54. H.-J. Schmidt. Does the Periodic Table Refer to Chemical Elements. School Science Review 80(290): 71–74, 1998.Google Scholar
  55. M. Shayer and P. Adey. Towards a Science of Science Teaching: Cognitive Development and Curriculum Demand. Oxford: Heinemann Educational Books, 1981 (submitted).Google Scholar
  56. J.P. Smith, A.A. diSessa and J. Roschelle. Misconceptions Reconceived: A Constructivist Analysis of Knowledge in Transition. The Journal of the Learning Sciences 3(2): 115–163, 1993.Google Scholar
  57. J. Solomon. Getting to Know about Energy – in School and Society. London: Falmer Press, 1992.Google Scholar
  58. J.-P. Souque. The Historical Epistemology of Gaston Bachelard and its Relevance to Science Education. Thinking: The Journal of Philosophy for Children 6(4): 8–13, 1988.Google Scholar
  59. H. Stavridou and C. Solomonidou. Conceptual Reorganisation and the Construction of the Chemical Reaction Concept During Secondary Education. International Journal of Science Education 20(2): 205–221, 1998.Google Scholar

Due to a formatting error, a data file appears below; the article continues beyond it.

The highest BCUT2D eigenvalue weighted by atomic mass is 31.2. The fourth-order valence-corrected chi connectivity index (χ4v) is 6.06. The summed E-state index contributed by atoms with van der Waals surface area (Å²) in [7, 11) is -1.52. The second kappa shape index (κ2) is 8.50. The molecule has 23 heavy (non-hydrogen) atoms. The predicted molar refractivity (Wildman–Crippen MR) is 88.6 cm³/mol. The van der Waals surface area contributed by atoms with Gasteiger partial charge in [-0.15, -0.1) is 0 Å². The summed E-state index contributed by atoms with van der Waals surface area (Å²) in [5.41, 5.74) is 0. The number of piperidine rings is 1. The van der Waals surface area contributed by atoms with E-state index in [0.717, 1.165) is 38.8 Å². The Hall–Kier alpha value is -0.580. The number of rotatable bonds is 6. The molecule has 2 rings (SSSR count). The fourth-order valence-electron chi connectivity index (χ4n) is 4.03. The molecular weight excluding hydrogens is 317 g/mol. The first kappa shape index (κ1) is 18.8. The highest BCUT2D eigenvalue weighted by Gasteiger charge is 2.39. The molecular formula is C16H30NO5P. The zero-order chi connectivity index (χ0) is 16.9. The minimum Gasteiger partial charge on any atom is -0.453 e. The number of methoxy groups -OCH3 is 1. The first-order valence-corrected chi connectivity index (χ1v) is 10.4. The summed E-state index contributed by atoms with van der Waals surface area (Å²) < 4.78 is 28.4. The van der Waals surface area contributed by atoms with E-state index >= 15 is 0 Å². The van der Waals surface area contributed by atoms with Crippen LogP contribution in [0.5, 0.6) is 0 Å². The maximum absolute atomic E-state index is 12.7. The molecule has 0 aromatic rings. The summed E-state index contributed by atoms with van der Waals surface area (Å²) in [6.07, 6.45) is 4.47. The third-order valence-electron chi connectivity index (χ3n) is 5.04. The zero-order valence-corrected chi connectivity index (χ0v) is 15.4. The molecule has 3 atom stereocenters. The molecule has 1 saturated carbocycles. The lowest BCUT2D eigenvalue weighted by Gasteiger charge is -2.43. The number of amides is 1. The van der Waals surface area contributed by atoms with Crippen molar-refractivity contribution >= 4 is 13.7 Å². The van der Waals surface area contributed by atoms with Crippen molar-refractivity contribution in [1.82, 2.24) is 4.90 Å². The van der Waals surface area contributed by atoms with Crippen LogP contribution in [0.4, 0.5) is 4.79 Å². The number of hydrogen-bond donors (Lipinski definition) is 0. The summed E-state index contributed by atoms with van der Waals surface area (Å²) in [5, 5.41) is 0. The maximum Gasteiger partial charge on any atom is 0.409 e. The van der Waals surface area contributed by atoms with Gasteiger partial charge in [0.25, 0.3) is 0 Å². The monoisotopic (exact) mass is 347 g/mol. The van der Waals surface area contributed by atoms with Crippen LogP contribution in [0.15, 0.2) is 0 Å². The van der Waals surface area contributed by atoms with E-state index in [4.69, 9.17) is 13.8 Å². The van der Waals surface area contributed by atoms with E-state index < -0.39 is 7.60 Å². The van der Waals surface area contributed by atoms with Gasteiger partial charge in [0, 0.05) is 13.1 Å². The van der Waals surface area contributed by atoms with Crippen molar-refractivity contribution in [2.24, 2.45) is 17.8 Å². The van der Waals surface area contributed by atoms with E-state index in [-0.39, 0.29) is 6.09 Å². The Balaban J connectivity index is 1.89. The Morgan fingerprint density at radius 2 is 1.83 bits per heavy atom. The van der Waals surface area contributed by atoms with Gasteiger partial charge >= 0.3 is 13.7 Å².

60. K.A. Strike and G.J. Posner. A Conceptual Change View of Learning and Understanding, Chapter 13. In: L.H.T. West and A.L. Pines (Eds.), Cognitive Structure and Conceptual Change, pp. 211–231. London: Academic Press Inc., 1985.Google Scholar
  61. K.A. Strike and G.J. Posner. A Revisionist Theory of Conceptual Change, Chapter 5. In: R.A. Duschl and R.J. Hamilton (Eds.), Philosophy of Science, Cognitive Psychology, and Educational Theory and Practice. Albany, N.Y.: State University of New York Press, 1992.Google Scholar